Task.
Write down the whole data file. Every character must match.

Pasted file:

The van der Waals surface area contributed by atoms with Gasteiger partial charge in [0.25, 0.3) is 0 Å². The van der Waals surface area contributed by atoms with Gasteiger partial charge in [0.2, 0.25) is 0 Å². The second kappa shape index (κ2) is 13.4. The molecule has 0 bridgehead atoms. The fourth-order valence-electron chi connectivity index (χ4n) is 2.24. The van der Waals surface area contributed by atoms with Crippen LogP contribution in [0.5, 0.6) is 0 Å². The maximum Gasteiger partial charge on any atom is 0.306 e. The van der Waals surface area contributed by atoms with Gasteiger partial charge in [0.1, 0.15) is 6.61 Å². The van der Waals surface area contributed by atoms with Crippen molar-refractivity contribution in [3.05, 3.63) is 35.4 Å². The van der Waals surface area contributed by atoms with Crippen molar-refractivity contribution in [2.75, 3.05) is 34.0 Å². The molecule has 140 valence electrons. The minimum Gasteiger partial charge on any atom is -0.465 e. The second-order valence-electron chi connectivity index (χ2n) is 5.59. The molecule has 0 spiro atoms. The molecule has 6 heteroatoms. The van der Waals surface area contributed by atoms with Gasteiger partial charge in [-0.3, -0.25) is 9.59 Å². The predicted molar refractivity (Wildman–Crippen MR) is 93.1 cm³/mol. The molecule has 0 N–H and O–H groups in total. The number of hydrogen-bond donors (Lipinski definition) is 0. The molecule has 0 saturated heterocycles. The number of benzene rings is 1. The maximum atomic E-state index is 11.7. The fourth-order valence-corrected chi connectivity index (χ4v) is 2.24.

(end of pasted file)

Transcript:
The van der Waals surface area contributed by atoms with Gasteiger partial charge in [0.25, 0.3) is 0 Å². The van der Waals surface area contributed by atoms with Gasteiger partial charge in [0.2, 0.25) is 0 Å². The second kappa shape index (κ2) is 13.4. The molecule has 0 bridgehead atoms. The fourth-order valence-electron chi connectivity index (χ4n) is 2.24. The van der Waals surface area contributed by atoms with Crippen LogP contribution in [0.5, 0.6) is 0 Å². The maximum Gasteiger partial charge on any atom is 0.306 e. The van der Waals surface area contributed by atoms with Gasteiger partial charge in [0.1, 0.15) is 6.61 Å². The van der Waals surface area contributed by atoms with Crippen molar-refractivity contribution in [3.05, 3.63) is 35.4 Å². The van der Waals surface area contributed by atoms with Crippen molar-refractivity contribution in [2.75, 3.05) is 34.0 Å². The molecule has 140 valence electrons. The minimum Gasteiger partial charge on any atom is -0.465 e. The second-order valence-electron chi connectivity index (χ2n) is 5.59. The molecule has 0 spiro atoms. The molecule has 6 heteroatoms. The van der Waals surface area contributed by atoms with Gasteiger partial charge in [-0.3, -0.25) is 9.59 Å². The predicted molar refractivity (Wildman–Crippen MR) is 93.1 cm³/mol. The molecule has 0 N–H and O–H groups in total. The number of hydrogen-bond donors (Lipinski definition) is 0. The molecule has 0 saturated heterocycles. The number of benzene rings is 1. The maximum atomic E-state index is 11.7. The fourth-order valence-corrected chi connectivity index (χ4v) is 2.24.